The Old American Can Factory in Brooklyn invites a new maker studio
Design platform Radnor, founded by Susan Clark, puts down roots in a new studio space in Gowanus
Creativity thrives inside the Old American Can Factory in Gowanus, Brooklyn, a historic industrial complex made up of six buildings occupied by more than 300 makers. When Susan Clark, founder of Radnor, came to know the site through her close collaborators Workstead, she knew it made sense to join. ‘It’s very much about supporting makers, so we feel honoured and lucky to be a part of it,’ she says at the opening of Radnor’s new studio space there.
Radnor, a design platform that creates limited-run collections – Radnor Made and Radnor Represented – with likeminded designers and makers who believe in the fruitful combination between craft and design, is similarly predicated on collaboration.
‘A lot of the work comes from industrial designers who have really taken on the knowledge and expertise of their craft,’ Clark explains of Radnor Studio’s offering. ‘And then there are the traditional ceramic artists, or woodworkers, true traditional makers who are inspired and push their work into the design realm.’ Loïc Bard’s Bone Dining Table can be counted as an example of the former, a piece that ‘on its own feels incredibly sculptural,’ Clark says, ‘but once you put it into context, you understand the liveability of the work.’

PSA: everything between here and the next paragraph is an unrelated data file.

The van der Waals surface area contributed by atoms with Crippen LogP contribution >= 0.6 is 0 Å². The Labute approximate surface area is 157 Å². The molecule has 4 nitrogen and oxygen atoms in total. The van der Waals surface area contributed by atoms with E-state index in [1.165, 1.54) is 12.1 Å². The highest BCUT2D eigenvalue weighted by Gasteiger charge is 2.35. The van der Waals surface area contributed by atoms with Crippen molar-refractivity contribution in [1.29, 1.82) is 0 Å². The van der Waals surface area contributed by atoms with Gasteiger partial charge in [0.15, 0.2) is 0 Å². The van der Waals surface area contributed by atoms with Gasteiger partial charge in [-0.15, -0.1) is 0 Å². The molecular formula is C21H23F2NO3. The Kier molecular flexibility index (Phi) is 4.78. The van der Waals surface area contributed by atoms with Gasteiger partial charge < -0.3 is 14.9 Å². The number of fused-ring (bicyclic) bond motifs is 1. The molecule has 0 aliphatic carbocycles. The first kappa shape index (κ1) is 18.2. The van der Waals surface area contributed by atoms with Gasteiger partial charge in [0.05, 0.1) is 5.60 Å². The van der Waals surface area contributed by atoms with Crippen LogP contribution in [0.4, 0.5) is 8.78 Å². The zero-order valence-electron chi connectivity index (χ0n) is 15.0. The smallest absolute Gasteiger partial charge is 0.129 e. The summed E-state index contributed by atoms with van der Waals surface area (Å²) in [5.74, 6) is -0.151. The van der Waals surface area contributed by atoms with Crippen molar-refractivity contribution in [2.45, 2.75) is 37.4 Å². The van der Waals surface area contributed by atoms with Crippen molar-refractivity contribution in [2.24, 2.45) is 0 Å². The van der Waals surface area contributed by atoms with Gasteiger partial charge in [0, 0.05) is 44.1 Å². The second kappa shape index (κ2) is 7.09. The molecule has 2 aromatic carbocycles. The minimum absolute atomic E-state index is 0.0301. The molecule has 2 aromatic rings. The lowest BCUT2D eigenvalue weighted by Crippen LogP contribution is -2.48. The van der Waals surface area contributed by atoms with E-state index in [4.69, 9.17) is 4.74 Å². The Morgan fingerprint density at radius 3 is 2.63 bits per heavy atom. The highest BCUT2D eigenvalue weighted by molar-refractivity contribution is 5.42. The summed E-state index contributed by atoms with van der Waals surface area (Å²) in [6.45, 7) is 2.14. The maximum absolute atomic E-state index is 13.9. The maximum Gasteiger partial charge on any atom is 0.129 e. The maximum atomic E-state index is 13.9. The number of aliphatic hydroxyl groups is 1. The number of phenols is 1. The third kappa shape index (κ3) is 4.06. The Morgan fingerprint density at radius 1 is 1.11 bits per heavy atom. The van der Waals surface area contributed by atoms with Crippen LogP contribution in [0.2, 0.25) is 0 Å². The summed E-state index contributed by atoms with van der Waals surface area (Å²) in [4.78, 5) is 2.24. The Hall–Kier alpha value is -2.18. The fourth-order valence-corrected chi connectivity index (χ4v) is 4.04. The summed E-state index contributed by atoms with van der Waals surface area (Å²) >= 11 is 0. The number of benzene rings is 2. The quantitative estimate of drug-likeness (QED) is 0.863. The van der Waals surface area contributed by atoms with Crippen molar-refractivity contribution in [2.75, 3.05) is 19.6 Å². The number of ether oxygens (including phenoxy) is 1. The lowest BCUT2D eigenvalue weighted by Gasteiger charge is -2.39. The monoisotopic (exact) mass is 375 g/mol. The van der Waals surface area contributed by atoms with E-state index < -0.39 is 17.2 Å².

A candle holder and block sconce table lamp by Henry Wilson, an industrial designer who collaborates with a forgery close to his studio in Australia, is similarly sculptural, yet defined by process and technique.
Some of the most tactile pieces shown in Radnor’s new studio are made by the second kind of Radnor collaborator: craftspeople with a design edge. Alexandra Kohl weaves with horsehair, while Salem Van Der Swaagh uses selvedge from Scotland woolen mills to weave textiles with her blind cousin. They created custom cushions for the Lotus Chair, a 1968 design by Miller Yee Fong with a ‘technical wicker construction that is mind-blowing’, says Clark.
Radnor’s celebration of craft and technique comes together with a host of other design collaborations too. The Marilyn twin bed designed with Adam Rodgers and manufactured in a Mennonite and Amish community in the U.S., Bunn Studio’s Halyard Rugs made according to updated traditional Seisal techniques, and a new edition of the Arv Chair, designed by Studio David Thulstrup for the historic Danish company BRDR Krüger – strong instances of how Radnor’s dialogue between technique, process and functionality drives design forward. §